(:) The action of The Decameron being fupposed in 1348, the year of the great pestilence, it is probable that Boccace did noritt about his workt:ll after that period. How soon he completed it is uncertain. It ihould seem from the introductico to the fourth day that a part (containing perhaps the three fint days) was published separately, for in that introduction he takes pains to answer the censures which had been pailed upon hini by leveral persons who had read his novels. One of the cenfures is, “ that it did not become bis age to write for the “amufeinent of women,” &c. In liis anfier lic seems to al. low the fact that he was rather an old fellow, but endeavours to justify himself by the examples of Guido Cavalcaati et

pital improvement of that species of arousing compolition. The Decameron in that refpect (not to mention many others) has the same advantaye over the Cento Novelle Antiche, which are supposed to have preceded it in point of time, that a regular comedy will necessarily have over an equal number of single unconnected scenes. Perhaps indeed there would be ro great harm if the criticks would permit us to consider The Decameron, and other compositions of that kind, in the light of comedies not intended for the stage ; at least we may venture to allume that the clofer any such composition shall copy the most effcntial forms of comedy, the more natural and defined the plan Mall be, the more the characters shall be diversified, the more the tale Mall be suited to the characters, so much the more confpicuous will be the Skill of the writer, and his work approach the nearer to perfection.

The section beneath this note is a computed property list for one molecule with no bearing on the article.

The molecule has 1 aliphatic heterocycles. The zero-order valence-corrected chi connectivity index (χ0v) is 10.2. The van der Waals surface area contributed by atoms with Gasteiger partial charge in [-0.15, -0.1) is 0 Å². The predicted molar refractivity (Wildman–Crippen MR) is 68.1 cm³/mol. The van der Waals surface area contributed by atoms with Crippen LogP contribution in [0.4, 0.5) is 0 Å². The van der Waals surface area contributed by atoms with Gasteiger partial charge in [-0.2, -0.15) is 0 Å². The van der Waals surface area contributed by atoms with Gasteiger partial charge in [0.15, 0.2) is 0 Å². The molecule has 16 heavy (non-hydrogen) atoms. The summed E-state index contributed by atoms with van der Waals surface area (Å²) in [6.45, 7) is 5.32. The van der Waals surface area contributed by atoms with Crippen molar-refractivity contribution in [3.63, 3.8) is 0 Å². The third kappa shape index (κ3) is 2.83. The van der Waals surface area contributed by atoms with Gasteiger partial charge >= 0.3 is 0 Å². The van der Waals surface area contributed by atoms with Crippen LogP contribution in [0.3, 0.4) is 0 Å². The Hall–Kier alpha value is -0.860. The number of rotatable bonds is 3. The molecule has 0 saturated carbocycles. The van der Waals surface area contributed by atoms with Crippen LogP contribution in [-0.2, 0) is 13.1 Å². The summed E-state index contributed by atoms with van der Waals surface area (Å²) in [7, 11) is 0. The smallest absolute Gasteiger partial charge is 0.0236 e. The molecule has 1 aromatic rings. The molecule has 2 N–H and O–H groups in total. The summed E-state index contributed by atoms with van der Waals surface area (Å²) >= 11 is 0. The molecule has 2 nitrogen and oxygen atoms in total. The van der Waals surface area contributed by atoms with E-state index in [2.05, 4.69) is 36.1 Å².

$ 2. The Canterbury Tales are a work of the fame nature with The Decameron, and were in all srobability composed in imitation of it, though iron a dif